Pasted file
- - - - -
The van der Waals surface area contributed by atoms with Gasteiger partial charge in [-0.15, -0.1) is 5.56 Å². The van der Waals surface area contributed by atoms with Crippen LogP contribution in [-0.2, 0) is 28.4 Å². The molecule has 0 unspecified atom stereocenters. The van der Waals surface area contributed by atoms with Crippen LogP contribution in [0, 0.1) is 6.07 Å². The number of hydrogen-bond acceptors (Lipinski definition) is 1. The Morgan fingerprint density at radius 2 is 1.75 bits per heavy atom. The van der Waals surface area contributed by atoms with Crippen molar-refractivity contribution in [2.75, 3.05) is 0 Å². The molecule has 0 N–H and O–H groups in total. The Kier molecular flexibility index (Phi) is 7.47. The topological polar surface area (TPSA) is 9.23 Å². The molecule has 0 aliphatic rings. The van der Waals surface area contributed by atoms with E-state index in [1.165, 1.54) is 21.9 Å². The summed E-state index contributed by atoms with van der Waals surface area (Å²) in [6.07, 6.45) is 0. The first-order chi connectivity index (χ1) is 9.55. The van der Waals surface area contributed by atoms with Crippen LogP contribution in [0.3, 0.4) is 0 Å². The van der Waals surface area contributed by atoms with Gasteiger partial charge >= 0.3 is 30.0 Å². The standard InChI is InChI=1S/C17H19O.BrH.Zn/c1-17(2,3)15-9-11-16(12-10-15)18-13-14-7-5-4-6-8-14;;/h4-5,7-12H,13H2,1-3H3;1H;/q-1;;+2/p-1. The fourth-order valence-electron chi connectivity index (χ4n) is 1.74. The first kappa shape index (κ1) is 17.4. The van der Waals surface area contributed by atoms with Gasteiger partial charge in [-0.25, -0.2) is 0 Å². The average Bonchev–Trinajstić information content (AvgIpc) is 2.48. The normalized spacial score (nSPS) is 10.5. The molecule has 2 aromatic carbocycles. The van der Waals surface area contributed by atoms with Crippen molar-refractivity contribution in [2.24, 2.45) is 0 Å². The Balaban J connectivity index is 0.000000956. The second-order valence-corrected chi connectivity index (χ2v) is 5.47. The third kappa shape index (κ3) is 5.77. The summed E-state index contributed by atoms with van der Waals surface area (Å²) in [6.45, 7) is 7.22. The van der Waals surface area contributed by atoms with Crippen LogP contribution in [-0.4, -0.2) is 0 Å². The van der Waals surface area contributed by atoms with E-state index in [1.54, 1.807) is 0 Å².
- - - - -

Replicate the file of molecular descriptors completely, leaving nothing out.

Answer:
The van der Waals surface area contributed by atoms with Gasteiger partial charge in [-0.15, -0.1) is 5.56 Å². The van der Waals surface area contributed by atoms with Crippen LogP contribution in [-0.2, 0) is 28.4 Å². The molecule has 0 unspecified atom stereocenters. The van der Waals surface area contributed by atoms with Crippen LogP contribution in [0, 0.1) is 6.07 Å². The number of hydrogen-bond acceptors (Lipinski definition) is 1. The Morgan fingerprint density at radius 2 is 1.75 bits per heavy atom. The van der Waals surface area contributed by atoms with Crippen molar-refractivity contribution in [2.75, 3.05) is 0 Å². The molecule has 0 N–H and O–H groups in total. The Kier molecular flexibility index (Phi) is 7.47. The topological polar surface area (TPSA) is 9.23 Å². The molecule has 0 aliphatic rings. The van der Waals surface area contributed by atoms with E-state index in [1.165, 1.54) is 21.9 Å². The summed E-state index contributed by atoms with van der Waals surface area (Å²) in [6.07, 6.45) is 0. The first-order chi connectivity index (χ1) is 9.55. The van der Waals surface area contributed by atoms with Crippen LogP contribution in [0.3, 0.4) is 0 Å². The van der Waals surface area contributed by atoms with Gasteiger partial charge >= 0.3 is 30.0 Å². The standard InChI is InChI=1S/C17H19O.BrH.Zn/c1-17(2,3)15-9-11-16(12-10-15)18-13-14-7-5-4-6-8-14;;/h4-5,7-12H,13H2,1-3H3;1H;/q-1;;+2/p-1. The fourth-order valence-electron chi connectivity index (χ4n) is 1.74. The first kappa shape index (κ1) is 17.4. The van der Waals surface area contributed by atoms with Gasteiger partial charge in [-0.25, -0.2) is 0 Å². The average Bonchev–Trinajstić information content (AvgIpc) is 2.48. The normalized spacial score (nSPS) is 10.5. The molecule has 2 aromatic carbocycles. The van der Waals surface area contributed by atoms with Crippen molar-refractivity contribution in [2.24, 2.45) is 0 Å². The Balaban J connectivity index is 0.000000956. The second-order valence-corrected chi connectivity index (χ2v) is 5.47. The third kappa shape index (κ3) is 5.77. The summed E-state index contributed by atoms with van der Waals surface area (Å²) in [6.45, 7) is 7.22. The van der Waals surface area contributed by atoms with Crippen LogP contribution in [-0.4, -0.2) is 0 Å². The van der Waals surface area contributed by atoms with E-state index in [1.54, 1.807) is 0 Å².